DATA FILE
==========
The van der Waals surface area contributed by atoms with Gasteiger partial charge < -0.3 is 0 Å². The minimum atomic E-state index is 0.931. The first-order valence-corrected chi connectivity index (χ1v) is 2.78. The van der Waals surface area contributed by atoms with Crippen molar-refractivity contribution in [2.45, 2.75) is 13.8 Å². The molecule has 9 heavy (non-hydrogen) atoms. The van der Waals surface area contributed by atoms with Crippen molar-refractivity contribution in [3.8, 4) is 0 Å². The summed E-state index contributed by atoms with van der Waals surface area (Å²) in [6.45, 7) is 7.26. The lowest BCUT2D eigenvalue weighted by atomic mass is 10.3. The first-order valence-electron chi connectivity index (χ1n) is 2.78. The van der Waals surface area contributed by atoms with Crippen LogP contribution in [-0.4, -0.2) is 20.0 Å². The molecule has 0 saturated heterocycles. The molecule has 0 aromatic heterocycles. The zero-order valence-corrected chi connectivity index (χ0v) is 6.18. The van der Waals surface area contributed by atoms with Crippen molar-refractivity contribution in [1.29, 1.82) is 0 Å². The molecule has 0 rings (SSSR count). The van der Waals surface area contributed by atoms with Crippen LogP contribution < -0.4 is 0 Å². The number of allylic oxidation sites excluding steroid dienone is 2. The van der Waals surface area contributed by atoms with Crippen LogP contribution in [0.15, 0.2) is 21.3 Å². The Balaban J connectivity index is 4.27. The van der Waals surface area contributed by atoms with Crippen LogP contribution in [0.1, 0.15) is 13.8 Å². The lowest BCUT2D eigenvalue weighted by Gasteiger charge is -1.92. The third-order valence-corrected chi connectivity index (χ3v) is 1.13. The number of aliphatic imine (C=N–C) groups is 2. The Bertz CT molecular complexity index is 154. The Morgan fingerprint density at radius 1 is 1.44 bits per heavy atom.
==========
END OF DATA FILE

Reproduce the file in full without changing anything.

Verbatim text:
The van der Waals surface area contributed by atoms with Gasteiger partial charge < -0.3 is 0 Å². The minimum atomic E-state index is 0.931. The first-order valence-corrected chi connectivity index (χ1v) is 2.78. The van der Waals surface area contributed by atoms with Crippen molar-refractivity contribution in [2.45, 2.75) is 13.8 Å². The molecule has 9 heavy (non-hydrogen) atoms. The van der Waals surface area contributed by atoms with Crippen molar-refractivity contribution in [3.8, 4) is 0 Å². The summed E-state index contributed by atoms with van der Waals surface area (Å²) in [6.45, 7) is 7.26. The lowest BCUT2D eigenvalue weighted by atomic mass is 10.3. The first-order valence-electron chi connectivity index (χ1n) is 2.78. The van der Waals surface area contributed by atoms with Crippen LogP contribution in [-0.4, -0.2) is 20.0 Å². The molecule has 0 saturated heterocycles. The molecule has 0 aromatic heterocycles. The zero-order valence-corrected chi connectivity index (χ0v) is 6.18. The van der Waals surface area contributed by atoms with Crippen molar-refractivity contribution in [1.29, 1.82) is 0 Å². The molecule has 0 rings (SSSR count). The van der Waals surface area contributed by atoms with Crippen LogP contribution < -0.4 is 0 Å². The number of allylic oxidation sites excluding steroid dienone is 2. The van der Waals surface area contributed by atoms with Crippen LogP contribution in [0.15, 0.2) is 21.3 Å². The Balaban J connectivity index is 4.27. The van der Waals surface area contributed by atoms with Crippen LogP contribution in [0.1, 0.15) is 13.8 Å². The lowest BCUT2D eigenvalue weighted by Gasteiger charge is -1.92. The third-order valence-corrected chi connectivity index (χ3v) is 1.13. The number of aliphatic imine (C=N–C) groups is 2. The Bertz CT molecular complexity index is 154. The Morgan fingerprint density at radius 1 is 1.44 bits per heavy atom.